Implementing KM: Different Sectors and Three Common Spectra to Think About

In implementing Knowledge Management, I have worked in several different sectors including Oil & Gas, Public Sector, Humanitarian Aid, Church, Defence and Nuclear. Experience working with each has shown me where they are both the same and different regarding KM. I long ago gave up any sense that any were better or worse than the others, they are simply different with complementary roles in society – and of course organisations within the same sector can also vary hugely.

In all these environments, I have found people who are keen to be the early adopters of KM, the middle ground of those people who will adopt it albeit more slowly, and a few who are reluctant to change in any circumstances.

Many times, in all these different types of organisation, I have had conversations around three spectra that are relevant to implementing KM, including the culture change around it. Comments are most welcome on anything that follows, thank you.

1/. Investment v Cost

Some see KM as a cost, others as an investment in their knowledge asset – part of the challenge for KM is helping to move the conversation from the former to the latter. This sounds trite, but repeated conversations over the years have shown how near the surface this issue is.

Key to this is to ensure that KM is communicated and implemented as a connected system rather than disconnected tactical activities.

KM that is tactical-focused tends to be more at risk and is often an early casualty when costs come under scrutiny - no matter how often people say things like, “we should be doing more of this KM, not less, when times are hard”. A strongly tactical approach to KM tends to keep elements of the system separate, with team learning processes, Individual Knowledge Transfer (IKT) and Communities run as separate things / initiatives. People can’t see how things join up and the benefits of connected knowledge flow around the organisation are reduced; KM is at risk when done this way.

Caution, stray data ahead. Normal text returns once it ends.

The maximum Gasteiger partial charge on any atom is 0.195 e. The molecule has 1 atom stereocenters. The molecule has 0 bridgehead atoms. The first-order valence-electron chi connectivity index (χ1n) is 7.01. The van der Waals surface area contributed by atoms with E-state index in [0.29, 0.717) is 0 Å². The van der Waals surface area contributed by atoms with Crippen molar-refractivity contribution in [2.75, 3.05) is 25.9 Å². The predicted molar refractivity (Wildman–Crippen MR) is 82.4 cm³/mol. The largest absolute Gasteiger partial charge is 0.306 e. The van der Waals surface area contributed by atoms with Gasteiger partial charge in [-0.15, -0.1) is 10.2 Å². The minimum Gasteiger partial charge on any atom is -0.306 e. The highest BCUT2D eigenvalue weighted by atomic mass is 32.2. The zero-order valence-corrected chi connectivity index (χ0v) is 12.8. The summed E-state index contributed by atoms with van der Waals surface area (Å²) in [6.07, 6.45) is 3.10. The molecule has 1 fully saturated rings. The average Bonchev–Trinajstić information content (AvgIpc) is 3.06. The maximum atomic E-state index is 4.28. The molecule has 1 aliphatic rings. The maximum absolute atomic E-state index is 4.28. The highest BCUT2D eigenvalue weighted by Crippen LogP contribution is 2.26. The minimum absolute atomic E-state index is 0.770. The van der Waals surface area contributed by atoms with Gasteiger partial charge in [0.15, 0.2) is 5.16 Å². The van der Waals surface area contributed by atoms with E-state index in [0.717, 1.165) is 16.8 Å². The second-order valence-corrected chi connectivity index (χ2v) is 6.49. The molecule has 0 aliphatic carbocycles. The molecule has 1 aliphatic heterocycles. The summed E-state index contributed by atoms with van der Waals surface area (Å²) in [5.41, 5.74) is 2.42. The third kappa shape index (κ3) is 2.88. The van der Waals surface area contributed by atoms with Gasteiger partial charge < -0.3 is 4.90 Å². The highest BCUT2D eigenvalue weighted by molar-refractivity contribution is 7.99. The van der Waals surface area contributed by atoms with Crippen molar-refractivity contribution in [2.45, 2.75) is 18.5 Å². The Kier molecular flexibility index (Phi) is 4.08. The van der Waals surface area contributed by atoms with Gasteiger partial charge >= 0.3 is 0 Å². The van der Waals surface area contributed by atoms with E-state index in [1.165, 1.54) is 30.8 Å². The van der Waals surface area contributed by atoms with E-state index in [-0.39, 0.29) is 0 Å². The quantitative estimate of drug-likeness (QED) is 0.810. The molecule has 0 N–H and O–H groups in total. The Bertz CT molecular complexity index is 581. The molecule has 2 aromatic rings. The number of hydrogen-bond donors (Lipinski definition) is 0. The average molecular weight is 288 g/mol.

In contrast, Strategic KM that joins tactical elements up into owned & maintained KM Strategies and Plans that align under Business Unit needs & objectives (eg the organisation as a whole or its major projects & functions) tend to be much more resilient. They are seen as an investment for the organisation, both now and into the future – and are seen as adding value in both the good times and the bad. Crucially, the stories and evidence for the value come from business people as well from those in KM.

KM needs to encourage the organisation to pilot both tactical and strategic approaches to KM, and to make sure that the significance & value of managing the organisational knowledge as a strategic asset is both understood and applied. People need to see and experience that sense of knowledge flow around the organisation – this makes KM both much more robust and value-adding as well as sustainable.

2/. Long Stayers v Rapid Changers

Some staff remain in one organisation for many years while others change regularly not just within a sector but between them. Again, neither is better than the other, and again both are needed.